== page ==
Former Barnsley captain Stephen Foster believes the club’s survival in the Championship this season would be an even bigger achievement than the 2013 ‘great escape’ which he was involved in.

Seven years ago, the Reds stayed up on a dramatic final day after a 2-2 draw at Huddersfield Town having been seven points adrift of safety – the same distance that the current side is attempting to claw back in the last nine games. Foster said: “This would be an even bigger achievement. What we did felt so massive and those things don’t happen very often. But we showed it can be done and, in football, you can never say never. They just need to keep fighting until the end. I certainly hope they do it because I love Barnsley and follow their results. This Barnsley side has some real quality in it. The likes of Cauley Woodrow and Conor Chaplin will always get you goals, but they have struggled to keep them out at the other end. You definitely can’t write them off yet.” 

Whereas the 2013 side had stalwarts such as Foster and Bobby Hassell as well as other experienced signings, this current Barnsley team is one of the youngest in the EFL.  Foster said: “Experience gets you a long way in football. We had players like Marlon Harewood and Jason Scotland, as well as Rory Delap who played a few games. They all had played in the Premier League and played a lot of football and they helped us a lot. Experience just brings that calmness in games to do the right thing at the right time.”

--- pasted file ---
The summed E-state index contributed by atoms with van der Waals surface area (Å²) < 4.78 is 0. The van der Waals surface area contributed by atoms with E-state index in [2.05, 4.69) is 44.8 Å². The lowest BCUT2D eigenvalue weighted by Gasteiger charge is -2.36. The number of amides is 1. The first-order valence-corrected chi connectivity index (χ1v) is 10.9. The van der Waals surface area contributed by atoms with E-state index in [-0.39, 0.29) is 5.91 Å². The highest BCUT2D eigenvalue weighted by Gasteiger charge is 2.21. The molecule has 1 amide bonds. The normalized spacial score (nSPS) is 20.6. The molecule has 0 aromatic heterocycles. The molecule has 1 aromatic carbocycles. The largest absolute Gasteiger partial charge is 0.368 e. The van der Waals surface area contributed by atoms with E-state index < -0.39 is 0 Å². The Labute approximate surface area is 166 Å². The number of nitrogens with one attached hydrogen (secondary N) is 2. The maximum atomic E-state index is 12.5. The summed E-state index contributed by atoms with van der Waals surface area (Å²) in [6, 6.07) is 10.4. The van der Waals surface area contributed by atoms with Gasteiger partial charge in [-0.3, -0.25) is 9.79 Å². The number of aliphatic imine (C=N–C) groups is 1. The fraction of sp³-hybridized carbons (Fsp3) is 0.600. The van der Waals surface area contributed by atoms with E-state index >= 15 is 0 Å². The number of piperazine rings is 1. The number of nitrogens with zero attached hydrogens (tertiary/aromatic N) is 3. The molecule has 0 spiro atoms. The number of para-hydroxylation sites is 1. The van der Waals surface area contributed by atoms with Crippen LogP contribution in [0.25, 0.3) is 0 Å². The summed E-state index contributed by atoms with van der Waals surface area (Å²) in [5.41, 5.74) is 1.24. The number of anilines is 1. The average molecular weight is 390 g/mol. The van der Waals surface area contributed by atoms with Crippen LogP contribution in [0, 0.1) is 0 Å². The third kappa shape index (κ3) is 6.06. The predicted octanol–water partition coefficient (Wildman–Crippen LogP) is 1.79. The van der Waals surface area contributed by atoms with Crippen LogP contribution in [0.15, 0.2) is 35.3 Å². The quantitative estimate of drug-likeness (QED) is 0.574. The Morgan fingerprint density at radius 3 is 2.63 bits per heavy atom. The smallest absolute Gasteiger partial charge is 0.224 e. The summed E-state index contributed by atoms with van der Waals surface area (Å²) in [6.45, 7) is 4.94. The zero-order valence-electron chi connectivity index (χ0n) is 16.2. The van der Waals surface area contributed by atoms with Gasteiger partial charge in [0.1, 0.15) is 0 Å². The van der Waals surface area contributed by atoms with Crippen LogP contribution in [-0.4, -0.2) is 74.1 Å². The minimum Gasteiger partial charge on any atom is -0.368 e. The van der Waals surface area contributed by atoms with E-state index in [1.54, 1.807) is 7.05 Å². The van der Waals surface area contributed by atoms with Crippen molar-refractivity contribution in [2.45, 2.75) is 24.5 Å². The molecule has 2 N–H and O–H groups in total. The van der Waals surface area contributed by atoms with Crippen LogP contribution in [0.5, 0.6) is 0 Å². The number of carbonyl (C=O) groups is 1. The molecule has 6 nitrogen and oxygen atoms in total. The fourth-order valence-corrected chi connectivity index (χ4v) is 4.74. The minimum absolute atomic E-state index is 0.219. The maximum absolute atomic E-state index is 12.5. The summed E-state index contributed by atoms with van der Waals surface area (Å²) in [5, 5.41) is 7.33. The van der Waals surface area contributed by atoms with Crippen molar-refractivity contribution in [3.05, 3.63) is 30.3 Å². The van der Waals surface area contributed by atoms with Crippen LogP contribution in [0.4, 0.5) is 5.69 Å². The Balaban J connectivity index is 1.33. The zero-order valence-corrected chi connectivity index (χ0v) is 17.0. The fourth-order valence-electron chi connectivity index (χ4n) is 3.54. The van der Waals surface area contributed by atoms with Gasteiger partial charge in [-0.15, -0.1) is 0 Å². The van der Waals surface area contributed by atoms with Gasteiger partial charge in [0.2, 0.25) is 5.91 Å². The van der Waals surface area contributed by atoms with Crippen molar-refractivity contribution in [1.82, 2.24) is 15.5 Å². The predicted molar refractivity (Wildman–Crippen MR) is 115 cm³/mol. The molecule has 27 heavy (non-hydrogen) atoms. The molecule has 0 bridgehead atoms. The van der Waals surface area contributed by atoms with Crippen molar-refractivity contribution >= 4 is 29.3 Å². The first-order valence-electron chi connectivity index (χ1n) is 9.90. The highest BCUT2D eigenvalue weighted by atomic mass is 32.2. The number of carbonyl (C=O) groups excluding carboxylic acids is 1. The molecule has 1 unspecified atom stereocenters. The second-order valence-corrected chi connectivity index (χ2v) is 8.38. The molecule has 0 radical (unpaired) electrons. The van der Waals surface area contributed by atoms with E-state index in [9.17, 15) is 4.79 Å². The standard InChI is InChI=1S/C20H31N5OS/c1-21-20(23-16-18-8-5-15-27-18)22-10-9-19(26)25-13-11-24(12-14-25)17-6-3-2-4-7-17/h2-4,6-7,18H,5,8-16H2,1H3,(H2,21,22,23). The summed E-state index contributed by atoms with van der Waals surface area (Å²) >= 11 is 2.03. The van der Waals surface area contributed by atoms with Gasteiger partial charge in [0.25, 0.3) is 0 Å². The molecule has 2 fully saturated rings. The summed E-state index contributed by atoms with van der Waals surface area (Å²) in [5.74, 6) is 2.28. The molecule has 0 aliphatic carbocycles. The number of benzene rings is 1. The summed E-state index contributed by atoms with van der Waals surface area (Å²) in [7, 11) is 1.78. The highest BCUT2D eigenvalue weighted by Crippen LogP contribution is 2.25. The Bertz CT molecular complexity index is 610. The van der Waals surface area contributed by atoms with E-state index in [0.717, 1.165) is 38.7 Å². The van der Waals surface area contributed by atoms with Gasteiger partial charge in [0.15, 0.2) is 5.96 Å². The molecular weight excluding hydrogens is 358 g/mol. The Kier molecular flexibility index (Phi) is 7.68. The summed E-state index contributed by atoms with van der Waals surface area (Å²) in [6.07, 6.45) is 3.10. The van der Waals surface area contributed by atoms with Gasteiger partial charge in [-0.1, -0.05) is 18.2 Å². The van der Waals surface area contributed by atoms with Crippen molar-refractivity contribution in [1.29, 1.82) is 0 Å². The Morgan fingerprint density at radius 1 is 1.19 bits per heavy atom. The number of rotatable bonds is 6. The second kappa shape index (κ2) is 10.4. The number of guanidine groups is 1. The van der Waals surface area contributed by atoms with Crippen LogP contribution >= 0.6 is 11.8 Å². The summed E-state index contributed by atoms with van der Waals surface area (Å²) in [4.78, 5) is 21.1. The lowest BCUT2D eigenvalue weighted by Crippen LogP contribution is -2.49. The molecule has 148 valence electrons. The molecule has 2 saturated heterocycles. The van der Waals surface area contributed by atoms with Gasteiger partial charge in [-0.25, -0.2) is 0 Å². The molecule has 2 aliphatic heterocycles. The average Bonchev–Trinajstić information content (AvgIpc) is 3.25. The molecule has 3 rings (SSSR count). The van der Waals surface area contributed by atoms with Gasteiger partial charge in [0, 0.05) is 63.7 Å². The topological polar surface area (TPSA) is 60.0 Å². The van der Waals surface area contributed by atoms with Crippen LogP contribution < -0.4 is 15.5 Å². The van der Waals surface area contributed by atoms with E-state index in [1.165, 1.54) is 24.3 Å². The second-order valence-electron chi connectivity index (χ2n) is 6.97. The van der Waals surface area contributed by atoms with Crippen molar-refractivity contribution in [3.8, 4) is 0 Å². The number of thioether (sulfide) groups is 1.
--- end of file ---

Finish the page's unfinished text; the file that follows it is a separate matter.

Foster, who played 244 games in six years at Oakwell, was released the week after the Huddersfield match then joined Tranmere Rovers but retired months later.  He said: “Staying up like that was a good way to end my time at Barnsley, although I didn’t want to leave. I expected to be released but I was still upset. I went to Tranmere and I thought ‘this isn’t Barnsley’. It didn’t really work out for me there.” 

Foster and his wife, who is a psychologist, own a building in Warrington which they rent out to medical professionals but it has been closed due to the coronavirus. He said: “It’s been a tough old time for us like a lot of businesses, but we are just trying to ride the wave then look to bounce back. We were left with no option but to close.”